Perhaps, it is easy for me to say that silencing my artistic voice is not an option when my life is not being threatened. Recently others have congratulated me for finding the courage to express my personal pain in my art, and I deeply appreciate their recognition of how vulnerable an artist makes her or himself when doing so. While this does indeed require bravery on the part of the artist, I cannot imagine how brave an artist must be to continue expressing their views through art, even when doing so could endanger their very life. Ultimately, how important is what we communicate through our art to us? Are we willing to risk our lives for it? Perhaps something to ponder as I create my next photograph.

I thank Jared Knight., a wonderful abstract painter and passionate supporter of the arts, who inspired me to write this blog by reminding me of the senseless death of artist Theo Van Gogh (great grandnephew of the famed Dutch painter Vincent Van Gogh), who was brutally killed in 2004 for his film “Submission”, his final and most controversial artistic expression, a collaboration with Ayaan Hirsi Ali.

Thursday, June 17, 2010

Expressing Pain in Art

The human experience, by definition, includes pain. Not a single one of us is immune to it. For this reason, I have deep respect for pain: it seems to be an inescapable part of what shapes us. Pain is part of life. And everything that is part of life, is also an inevitable part of art.

One of the most powerful lures art had over me as a child was it’s brutal honesty! It did not try to conceal or deny pain and suffering. Instead, within photographs and paintings, musical compositions and dances, film and theatre; within the many forms of art through which human being express themselves, I perceived a raw exhibition of pain. And I loved this rebellious freedom to express pain through art! It seemed terribly constructive to me; certainly much healthier than keeping all the pain inside.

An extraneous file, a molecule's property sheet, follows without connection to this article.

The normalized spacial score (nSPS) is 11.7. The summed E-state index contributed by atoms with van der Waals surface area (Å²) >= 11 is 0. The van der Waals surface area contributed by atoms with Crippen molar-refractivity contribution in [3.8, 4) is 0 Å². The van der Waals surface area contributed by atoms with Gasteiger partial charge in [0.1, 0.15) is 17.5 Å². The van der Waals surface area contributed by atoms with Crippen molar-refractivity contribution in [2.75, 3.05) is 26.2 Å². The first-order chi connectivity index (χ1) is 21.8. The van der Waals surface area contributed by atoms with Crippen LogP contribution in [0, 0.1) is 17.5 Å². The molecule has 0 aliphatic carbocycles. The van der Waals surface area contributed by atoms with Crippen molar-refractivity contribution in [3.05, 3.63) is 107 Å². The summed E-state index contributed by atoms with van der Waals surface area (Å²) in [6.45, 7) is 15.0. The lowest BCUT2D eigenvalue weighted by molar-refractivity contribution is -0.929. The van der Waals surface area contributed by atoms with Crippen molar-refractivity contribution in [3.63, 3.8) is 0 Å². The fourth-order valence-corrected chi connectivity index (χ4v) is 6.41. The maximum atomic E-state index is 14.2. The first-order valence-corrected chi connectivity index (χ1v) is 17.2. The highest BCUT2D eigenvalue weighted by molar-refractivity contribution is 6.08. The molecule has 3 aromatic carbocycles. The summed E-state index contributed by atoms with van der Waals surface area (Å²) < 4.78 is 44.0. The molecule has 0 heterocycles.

There are so many different varieties of pain! What would each one look like as a work of art? For each person pain would look differently, for how each of us experiences and expresses pain is as unique as our own original, artistic creations. To me, each such creation, even when birthed out of pain, is an extremely valuable one. Such art isn’t always visually pretty, but it is real, and I deeply appreciate it’s straightforwardness.

I have had my own share of pain in my life, like every person. Interestingly, emotional pain seems to stir my creative juices unlike any thing else. I might even say that I have been the most artistically productive in my life when I’ve been hurting the most. Pain seems to act like a war cry within me, challenging me to rise to the occasion and make something beautiful out of it. Not necessarily aesthetically beautiful, but beautiful in the sense that in expressing my pain artistically, I seem to engage that pain as a vehicle that eventually transports me beyond it. Pain turned into art then becomes a transformative tool that reconnects me with my own inner peace.

When I pour my pain into my art I am instantly comforted and calmed. Ironically, art that perceivably expresses deep hurt doesn’t have the same effect on the audience experiencing that art. Quite to the contrary! The observer may become uncomfortable. Most of the art I produced as an adolescent had this unpleasant effect on others, for my artwork was an honest reflection of my pain. Nevertheless, I chose to continue to express my pain in this way, as art seemed to help me process and understand my pain.